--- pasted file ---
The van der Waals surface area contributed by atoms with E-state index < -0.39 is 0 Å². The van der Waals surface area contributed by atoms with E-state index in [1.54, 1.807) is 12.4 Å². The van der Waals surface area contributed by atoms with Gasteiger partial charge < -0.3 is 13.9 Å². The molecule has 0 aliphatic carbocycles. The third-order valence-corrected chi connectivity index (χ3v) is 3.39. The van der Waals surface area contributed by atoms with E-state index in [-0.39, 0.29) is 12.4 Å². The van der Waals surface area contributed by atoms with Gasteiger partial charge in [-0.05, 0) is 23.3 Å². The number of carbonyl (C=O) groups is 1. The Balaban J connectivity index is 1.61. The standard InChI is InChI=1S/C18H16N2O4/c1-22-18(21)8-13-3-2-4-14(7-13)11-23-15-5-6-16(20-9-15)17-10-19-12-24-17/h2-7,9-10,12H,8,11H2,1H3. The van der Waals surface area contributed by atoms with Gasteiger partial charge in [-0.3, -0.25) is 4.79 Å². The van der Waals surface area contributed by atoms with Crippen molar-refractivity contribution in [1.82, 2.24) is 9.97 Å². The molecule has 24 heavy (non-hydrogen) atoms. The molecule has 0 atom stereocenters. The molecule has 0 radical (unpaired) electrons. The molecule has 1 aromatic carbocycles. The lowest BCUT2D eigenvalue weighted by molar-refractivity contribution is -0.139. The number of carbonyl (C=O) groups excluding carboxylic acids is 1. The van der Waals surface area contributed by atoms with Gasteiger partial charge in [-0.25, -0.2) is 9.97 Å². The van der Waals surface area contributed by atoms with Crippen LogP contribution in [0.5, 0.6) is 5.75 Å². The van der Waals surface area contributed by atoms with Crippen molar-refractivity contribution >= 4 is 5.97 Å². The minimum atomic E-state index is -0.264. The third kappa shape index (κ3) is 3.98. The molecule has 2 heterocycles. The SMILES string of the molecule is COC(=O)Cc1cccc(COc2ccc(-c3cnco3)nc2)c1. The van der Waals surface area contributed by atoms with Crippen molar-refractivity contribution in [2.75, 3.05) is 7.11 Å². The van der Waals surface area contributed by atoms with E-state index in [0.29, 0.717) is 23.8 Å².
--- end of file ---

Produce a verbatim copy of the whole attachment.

The van der Waals surface area contributed by atoms with E-state index < -0.39 is 0 Å². The van der Waals surface area contributed by atoms with E-state index in [1.54, 1.807) is 12.4 Å². The van der Waals surface area contributed by atoms with Gasteiger partial charge < -0.3 is 13.9 Å². The molecule has 0 aliphatic carbocycles. The third-order valence-corrected chi connectivity index (χ3v) is 3.39. The van der Waals surface area contributed by atoms with E-state index in [-0.39, 0.29) is 12.4 Å². The van der Waals surface area contributed by atoms with Gasteiger partial charge in [-0.05, 0) is 23.3 Å². The number of carbonyl (C=O) groups is 1. The Balaban J connectivity index is 1.61. The standard InChI is InChI=1S/C18H16N2O4/c1-22-18(21)8-13-3-2-4-14(7-13)11-23-15-5-6-16(20-9-15)17-10-19-12-24-17/h2-7,9-10,12H,8,11H2,1H3. The van der Waals surface area contributed by atoms with Gasteiger partial charge in [-0.3, -0.25) is 4.79 Å². The van der Waals surface area contributed by atoms with Crippen molar-refractivity contribution in [1.82, 2.24) is 9.97 Å². The molecule has 24 heavy (non-hydrogen) atoms. The molecule has 0 atom stereocenters. The molecule has 0 radical (unpaired) electrons. The molecule has 1 aromatic carbocycles. The lowest BCUT2D eigenvalue weighted by molar-refractivity contribution is -0.139. The number of carbonyl (C=O) groups excluding carboxylic acids is 1. The van der Waals surface area contributed by atoms with Gasteiger partial charge in [-0.25, -0.2) is 9.97 Å². The van der Waals surface area contributed by atoms with Crippen LogP contribution in [0.5, 0.6) is 5.75 Å². The van der Waals surface area contributed by atoms with Crippen molar-refractivity contribution >= 4 is 5.97 Å². The minimum atomic E-state index is -0.264. The third kappa shape index (κ3) is 3.98. The molecule has 2 heterocycles. The SMILES string of the molecule is COC(=O)Cc1cccc(COc2ccc(-c3cnco3)nc2)c1. The van der Waals surface area contributed by atoms with Crippen molar-refractivity contribution in [2.75, 3.05) is 7.11 Å². The van der Waals surface area contributed by atoms with E-state index in [0.29, 0.717) is 23.8 Å².